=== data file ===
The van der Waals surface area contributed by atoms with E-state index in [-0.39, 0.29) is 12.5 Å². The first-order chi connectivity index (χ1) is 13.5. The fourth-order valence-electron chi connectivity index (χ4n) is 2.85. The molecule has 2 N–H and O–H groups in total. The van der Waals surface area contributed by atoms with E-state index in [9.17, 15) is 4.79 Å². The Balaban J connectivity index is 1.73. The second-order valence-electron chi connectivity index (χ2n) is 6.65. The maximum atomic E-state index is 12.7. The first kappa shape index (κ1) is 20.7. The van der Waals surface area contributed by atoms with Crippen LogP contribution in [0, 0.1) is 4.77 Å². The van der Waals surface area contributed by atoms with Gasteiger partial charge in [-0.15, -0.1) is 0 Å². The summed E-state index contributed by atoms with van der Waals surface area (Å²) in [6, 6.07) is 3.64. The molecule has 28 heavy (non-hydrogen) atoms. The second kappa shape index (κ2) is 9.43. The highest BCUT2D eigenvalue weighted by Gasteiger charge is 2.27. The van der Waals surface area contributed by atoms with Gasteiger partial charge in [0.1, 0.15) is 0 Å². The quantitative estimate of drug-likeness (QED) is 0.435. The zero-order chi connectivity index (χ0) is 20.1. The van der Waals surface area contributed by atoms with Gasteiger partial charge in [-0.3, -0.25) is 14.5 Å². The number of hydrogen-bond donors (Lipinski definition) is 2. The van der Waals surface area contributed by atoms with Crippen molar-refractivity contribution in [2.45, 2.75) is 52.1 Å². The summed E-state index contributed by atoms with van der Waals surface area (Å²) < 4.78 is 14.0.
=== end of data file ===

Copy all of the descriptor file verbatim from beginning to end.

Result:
The van der Waals surface area contributed by atoms with E-state index in [-0.39, 0.29) is 12.5 Å². The first-order chi connectivity index (χ1) is 13.5. The fourth-order valence-electron chi connectivity index (χ4n) is 2.85. The molecule has 2 N–H and O–H groups in total. The van der Waals surface area contributed by atoms with E-state index in [9.17, 15) is 4.79 Å². The Balaban J connectivity index is 1.73. The second-order valence-electron chi connectivity index (χ2n) is 6.65. The maximum atomic E-state index is 12.7. The first kappa shape index (κ1) is 20.7. The van der Waals surface area contributed by atoms with Crippen LogP contribution in [0, 0.1) is 4.77 Å². The van der Waals surface area contributed by atoms with Gasteiger partial charge in [-0.15, -0.1) is 0 Å². The summed E-state index contributed by atoms with van der Waals surface area (Å²) in [6, 6.07) is 3.64. The molecule has 28 heavy (non-hydrogen) atoms. The second kappa shape index (κ2) is 9.43. The highest BCUT2D eigenvalue weighted by Gasteiger charge is 2.27. The van der Waals surface area contributed by atoms with Gasteiger partial charge in [0.1, 0.15) is 0 Å². The quantitative estimate of drug-likeness (QED) is 0.435. The zero-order chi connectivity index (χ0) is 20.1. The van der Waals surface area contributed by atoms with Gasteiger partial charge in [-0.3, -0.25) is 14.5 Å². The number of hydrogen-bond donors (Lipinski definition) is 2. The van der Waals surface area contributed by atoms with Crippen molar-refractivity contribution in [2.45, 2.75) is 52.1 Å². The summed E-state index contributed by atoms with van der Waals surface area (Å²) < 4.78 is 14.0.